NASA spacecraft tend not to be the most comfortable places to live, and they have sleeping arrangements that make an uncomfortable futon look like a luxurious bed. One company may one day make it easier for astronauts and eventually moon tourists to stretch out a bit in a 3D-printed house.
It may not qualify in the three L’s of real estate, but Austin-based Icon Technology has secured a $57.2 million contract to develop the technology to 3D print houses for the moon. This wouldn’t involve 3D printing houses on Earth and then strapping them onto a rocket like when you see a tiny house on a flatbed truck.
Instead, ICON would use locally available lunar soil and rocks, or regolith, as geologists like to say, and mine the materials using robotics to help create dusty lunar structures that resemble futuristic igloos.
“To shift the space exploration paradigm from ‘there and back’ to ‘there to stay’, we are going to need robust, resilient, and broadly capable systems that can use the local resources of the Moon and other planetary bodies.” said Jason Ballard, Co-Founder and CEO of ICON.
“The end result of this contract will be humanity’s first construction on another world, and that will be quite a special achievement.”
ICON currently applies similar methods to 3D printing parts for houses in the United States and Mexico, obviously using materials from the Earth, not the moon. They were awarded the lunar contract as part of Phase III of NASA’s Small Business Innovation Research (SBIR) program, building on NASA’s previous funding for ICON’s Project Olympus, which seeks to explore space-based building systems. to support future exploration of the Moon and beyond.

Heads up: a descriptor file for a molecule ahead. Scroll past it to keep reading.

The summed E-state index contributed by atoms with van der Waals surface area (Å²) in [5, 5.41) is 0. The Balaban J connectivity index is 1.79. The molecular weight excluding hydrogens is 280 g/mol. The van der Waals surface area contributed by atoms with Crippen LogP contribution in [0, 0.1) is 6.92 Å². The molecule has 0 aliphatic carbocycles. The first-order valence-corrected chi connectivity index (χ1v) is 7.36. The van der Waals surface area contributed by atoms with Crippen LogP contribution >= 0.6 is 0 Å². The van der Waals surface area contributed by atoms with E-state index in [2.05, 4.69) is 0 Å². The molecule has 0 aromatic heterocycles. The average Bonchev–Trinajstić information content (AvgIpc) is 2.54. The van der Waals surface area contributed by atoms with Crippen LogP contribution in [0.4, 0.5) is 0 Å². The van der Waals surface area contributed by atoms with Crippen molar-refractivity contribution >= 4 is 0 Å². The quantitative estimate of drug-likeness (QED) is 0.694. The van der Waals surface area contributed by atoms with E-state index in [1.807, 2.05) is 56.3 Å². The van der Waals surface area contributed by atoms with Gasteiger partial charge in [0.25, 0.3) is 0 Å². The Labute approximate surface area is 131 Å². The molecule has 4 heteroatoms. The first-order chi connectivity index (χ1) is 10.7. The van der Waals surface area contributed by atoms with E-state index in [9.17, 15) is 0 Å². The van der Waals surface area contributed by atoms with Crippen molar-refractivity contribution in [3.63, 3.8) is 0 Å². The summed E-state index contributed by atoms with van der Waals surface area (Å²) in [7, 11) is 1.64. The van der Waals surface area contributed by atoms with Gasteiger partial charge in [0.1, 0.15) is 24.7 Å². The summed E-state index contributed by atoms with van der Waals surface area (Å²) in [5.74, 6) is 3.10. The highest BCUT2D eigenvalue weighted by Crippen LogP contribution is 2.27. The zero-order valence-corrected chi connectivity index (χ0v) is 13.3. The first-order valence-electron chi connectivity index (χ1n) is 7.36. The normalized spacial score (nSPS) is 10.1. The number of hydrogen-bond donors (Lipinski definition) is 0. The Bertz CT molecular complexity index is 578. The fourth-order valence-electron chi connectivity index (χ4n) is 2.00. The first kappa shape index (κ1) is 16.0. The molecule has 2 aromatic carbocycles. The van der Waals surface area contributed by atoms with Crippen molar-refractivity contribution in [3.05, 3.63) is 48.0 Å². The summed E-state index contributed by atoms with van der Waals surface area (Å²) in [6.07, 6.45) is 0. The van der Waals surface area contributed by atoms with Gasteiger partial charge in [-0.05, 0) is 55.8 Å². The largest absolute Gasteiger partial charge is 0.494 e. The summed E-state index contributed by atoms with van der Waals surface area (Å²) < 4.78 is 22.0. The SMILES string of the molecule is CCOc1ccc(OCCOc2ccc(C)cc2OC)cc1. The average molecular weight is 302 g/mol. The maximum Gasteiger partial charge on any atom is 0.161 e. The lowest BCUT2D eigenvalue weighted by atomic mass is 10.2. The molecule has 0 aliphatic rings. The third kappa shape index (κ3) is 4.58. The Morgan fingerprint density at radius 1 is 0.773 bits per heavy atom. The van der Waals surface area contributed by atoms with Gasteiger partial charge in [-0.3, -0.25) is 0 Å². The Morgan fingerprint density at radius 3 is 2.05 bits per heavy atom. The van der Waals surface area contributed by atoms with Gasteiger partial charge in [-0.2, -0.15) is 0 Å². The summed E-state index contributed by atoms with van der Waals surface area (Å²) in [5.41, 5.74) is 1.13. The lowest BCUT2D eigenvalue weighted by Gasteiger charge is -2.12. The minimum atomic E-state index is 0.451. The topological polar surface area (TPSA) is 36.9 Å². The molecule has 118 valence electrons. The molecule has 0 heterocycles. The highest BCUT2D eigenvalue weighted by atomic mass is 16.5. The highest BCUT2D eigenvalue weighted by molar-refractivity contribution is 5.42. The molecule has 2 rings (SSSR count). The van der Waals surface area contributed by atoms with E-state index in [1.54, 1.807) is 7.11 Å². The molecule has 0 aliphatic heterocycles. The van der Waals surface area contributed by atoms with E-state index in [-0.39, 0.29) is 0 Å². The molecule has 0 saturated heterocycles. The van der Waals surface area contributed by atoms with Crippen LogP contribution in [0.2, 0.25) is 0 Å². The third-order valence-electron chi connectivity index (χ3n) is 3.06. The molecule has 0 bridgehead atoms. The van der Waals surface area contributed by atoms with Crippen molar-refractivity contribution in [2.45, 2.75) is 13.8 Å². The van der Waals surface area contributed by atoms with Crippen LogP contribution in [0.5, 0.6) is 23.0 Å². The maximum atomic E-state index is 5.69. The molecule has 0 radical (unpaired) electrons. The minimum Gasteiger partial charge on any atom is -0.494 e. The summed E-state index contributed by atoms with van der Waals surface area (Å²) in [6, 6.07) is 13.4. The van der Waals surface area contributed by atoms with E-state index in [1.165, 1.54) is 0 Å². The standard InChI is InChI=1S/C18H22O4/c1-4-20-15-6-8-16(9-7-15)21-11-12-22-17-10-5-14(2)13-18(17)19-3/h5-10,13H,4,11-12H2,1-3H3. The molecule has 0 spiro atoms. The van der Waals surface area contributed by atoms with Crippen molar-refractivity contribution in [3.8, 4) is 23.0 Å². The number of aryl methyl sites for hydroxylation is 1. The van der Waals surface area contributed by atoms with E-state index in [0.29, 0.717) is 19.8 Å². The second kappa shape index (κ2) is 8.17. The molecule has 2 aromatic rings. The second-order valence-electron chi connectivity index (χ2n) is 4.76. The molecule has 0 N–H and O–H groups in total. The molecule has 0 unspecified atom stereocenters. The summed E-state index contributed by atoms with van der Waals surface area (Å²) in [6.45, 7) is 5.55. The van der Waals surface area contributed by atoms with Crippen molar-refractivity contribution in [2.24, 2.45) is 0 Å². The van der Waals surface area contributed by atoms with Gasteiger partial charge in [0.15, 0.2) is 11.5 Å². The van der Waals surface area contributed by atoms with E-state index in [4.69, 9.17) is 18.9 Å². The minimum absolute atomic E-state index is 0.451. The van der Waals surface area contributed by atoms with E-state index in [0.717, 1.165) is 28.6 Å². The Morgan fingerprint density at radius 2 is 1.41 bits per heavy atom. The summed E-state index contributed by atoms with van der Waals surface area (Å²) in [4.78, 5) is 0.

The company has already begun producing a 3D-printed prototype called the Mars Dune Alpha to simulate a realistic habitat on Mars and help train astronauts for long-duration missions. The structure includes crew quarters, work stations, common rest areas, and food growing stations. Sounds pretty cool, but there are no sundecks or Holodeck, if you’re wondering.
The need for grayish lunar homes is a clear offset to the Artemis program’s mission to establish a permanent base camp on the Moon in the next decade. At the moment it’s not entirely comfortable up there, just some footprints and remains of equipment and a flag.
Source: Icon Technology
Via: PC Mag